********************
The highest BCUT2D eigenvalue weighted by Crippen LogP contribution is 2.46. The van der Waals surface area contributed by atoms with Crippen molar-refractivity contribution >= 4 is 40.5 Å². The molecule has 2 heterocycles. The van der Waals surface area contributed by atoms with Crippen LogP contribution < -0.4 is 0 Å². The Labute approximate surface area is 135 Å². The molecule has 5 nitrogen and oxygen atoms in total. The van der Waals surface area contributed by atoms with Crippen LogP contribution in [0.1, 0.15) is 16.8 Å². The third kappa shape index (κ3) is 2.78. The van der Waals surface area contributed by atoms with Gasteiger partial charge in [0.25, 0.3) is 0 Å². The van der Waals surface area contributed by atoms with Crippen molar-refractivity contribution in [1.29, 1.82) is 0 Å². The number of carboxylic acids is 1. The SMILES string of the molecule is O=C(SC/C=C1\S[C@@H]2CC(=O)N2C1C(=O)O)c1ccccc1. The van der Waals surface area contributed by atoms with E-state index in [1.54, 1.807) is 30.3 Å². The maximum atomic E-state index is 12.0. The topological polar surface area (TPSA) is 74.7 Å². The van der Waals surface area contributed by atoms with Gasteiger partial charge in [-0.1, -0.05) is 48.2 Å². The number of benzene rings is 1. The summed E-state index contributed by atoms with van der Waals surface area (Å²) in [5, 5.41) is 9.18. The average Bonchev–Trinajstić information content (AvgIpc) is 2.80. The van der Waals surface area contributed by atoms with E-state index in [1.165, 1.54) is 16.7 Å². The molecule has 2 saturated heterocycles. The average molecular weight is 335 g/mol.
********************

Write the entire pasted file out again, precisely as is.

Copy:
The highest BCUT2D eigenvalue weighted by Crippen LogP contribution is 2.46. The van der Waals surface area contributed by atoms with Crippen molar-refractivity contribution >= 4 is 40.5 Å². The molecule has 2 heterocycles. The van der Waals surface area contributed by atoms with Crippen LogP contribution < -0.4 is 0 Å². The Labute approximate surface area is 135 Å². The molecule has 5 nitrogen and oxygen atoms in total. The van der Waals surface area contributed by atoms with Crippen LogP contribution in [0.1, 0.15) is 16.8 Å². The third kappa shape index (κ3) is 2.78. The van der Waals surface area contributed by atoms with Gasteiger partial charge in [0.25, 0.3) is 0 Å². The van der Waals surface area contributed by atoms with Crippen molar-refractivity contribution in [1.29, 1.82) is 0 Å². The number of carboxylic acids is 1. The SMILES string of the molecule is O=C(SC/C=C1\S[C@@H]2CC(=O)N2C1C(=O)O)c1ccccc1. The van der Waals surface area contributed by atoms with E-state index in [1.54, 1.807) is 30.3 Å². The maximum atomic E-state index is 12.0. The topological polar surface area (TPSA) is 74.7 Å². The van der Waals surface area contributed by atoms with Gasteiger partial charge in [-0.1, -0.05) is 48.2 Å². The number of benzene rings is 1. The summed E-state index contributed by atoms with van der Waals surface area (Å²) in [5, 5.41) is 9.18. The average Bonchev–Trinajstić information content (AvgIpc) is 2.80. The van der Waals surface area contributed by atoms with E-state index in [1.165, 1.54) is 16.7 Å². The molecule has 2 saturated heterocycles. The average molecular weight is 335 g/mol.